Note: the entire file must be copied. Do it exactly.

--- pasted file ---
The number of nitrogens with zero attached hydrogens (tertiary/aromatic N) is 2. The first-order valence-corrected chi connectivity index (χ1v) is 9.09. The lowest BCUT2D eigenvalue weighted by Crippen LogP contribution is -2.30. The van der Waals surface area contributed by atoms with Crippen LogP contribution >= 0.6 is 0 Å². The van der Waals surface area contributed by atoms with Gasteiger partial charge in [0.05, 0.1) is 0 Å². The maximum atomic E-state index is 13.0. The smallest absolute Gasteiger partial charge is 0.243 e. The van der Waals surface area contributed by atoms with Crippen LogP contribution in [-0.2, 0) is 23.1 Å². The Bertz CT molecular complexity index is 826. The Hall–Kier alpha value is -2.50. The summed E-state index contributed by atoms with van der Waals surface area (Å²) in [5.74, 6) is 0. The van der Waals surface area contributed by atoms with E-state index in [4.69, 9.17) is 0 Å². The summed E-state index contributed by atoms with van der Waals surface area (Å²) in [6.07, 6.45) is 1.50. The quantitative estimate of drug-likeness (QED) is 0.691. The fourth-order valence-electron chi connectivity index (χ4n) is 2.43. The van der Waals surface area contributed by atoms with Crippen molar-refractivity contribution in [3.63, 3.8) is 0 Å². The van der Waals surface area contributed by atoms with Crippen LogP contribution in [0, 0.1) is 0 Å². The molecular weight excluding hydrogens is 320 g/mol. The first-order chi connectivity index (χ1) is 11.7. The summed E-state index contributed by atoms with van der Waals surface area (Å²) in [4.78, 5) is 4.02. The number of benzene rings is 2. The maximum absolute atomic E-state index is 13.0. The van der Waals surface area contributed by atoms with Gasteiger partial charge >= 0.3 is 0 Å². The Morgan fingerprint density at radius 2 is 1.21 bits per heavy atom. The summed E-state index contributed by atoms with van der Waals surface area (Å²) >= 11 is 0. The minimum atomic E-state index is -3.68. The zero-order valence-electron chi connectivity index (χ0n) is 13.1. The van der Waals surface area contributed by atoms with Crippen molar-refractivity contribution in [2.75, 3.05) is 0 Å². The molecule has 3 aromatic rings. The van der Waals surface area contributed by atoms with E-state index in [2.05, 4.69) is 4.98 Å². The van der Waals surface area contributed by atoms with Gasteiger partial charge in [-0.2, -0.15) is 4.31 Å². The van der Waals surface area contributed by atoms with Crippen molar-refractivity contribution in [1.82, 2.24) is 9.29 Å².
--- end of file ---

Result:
The number of nitrogens with zero attached hydrogens (tertiary/aromatic N) is 2. The first-order valence-corrected chi connectivity index (χ1v) is 9.09. The lowest BCUT2D eigenvalue weighted by Crippen LogP contribution is -2.30. The van der Waals surface area contributed by atoms with Crippen LogP contribution >= 0.6 is 0 Å². The van der Waals surface area contributed by atoms with Gasteiger partial charge in [0.05, 0.1) is 0 Å². The maximum atomic E-state index is 13.0. The smallest absolute Gasteiger partial charge is 0.243 e. The van der Waals surface area contributed by atoms with Crippen LogP contribution in [-0.2, 0) is 23.1 Å². The Bertz CT molecular complexity index is 826. The Hall–Kier alpha value is -2.50. The summed E-state index contributed by atoms with van der Waals surface area (Å²) in [5.74, 6) is 0. The van der Waals surface area contributed by atoms with E-state index in [4.69, 9.17) is 0 Å². The summed E-state index contributed by atoms with van der Waals surface area (Å²) in [6.07, 6.45) is 1.50. The quantitative estimate of drug-likeness (QED) is 0.691. The fourth-order valence-electron chi connectivity index (χ4n) is 2.43. The van der Waals surface area contributed by atoms with Crippen molar-refractivity contribution in [3.63, 3.8) is 0 Å². The van der Waals surface area contributed by atoms with Crippen LogP contribution in [0, 0.1) is 0 Å². The molecular weight excluding hydrogens is 320 g/mol. The first-order chi connectivity index (χ1) is 11.7. The summed E-state index contributed by atoms with van der Waals surface area (Å²) in [4.78, 5) is 4.02. The number of benzene rings is 2. The maximum absolute atomic E-state index is 13.0. The van der Waals surface area contributed by atoms with Gasteiger partial charge >= 0.3 is 0 Å². The Morgan fingerprint density at radius 2 is 1.21 bits per heavy atom. The summed E-state index contributed by atoms with van der Waals surface area (Å²) >= 11 is 0. The minimum atomic E-state index is -3.68. The zero-order valence-electron chi connectivity index (χ0n) is 13.1. The van der Waals surface area contributed by atoms with Crippen molar-refractivity contribution in [2.75, 3.05) is 0 Å². The molecule has 3 aromatic rings. The van der Waals surface area contributed by atoms with E-state index in [2.05, 4.69) is 4.98 Å². The van der Waals surface area contributed by atoms with Gasteiger partial charge in [-0.2, -0.15) is 4.31 Å². The van der Waals surface area contributed by atoms with Crippen molar-refractivity contribution in [1.82, 2.24) is 9.29 Å².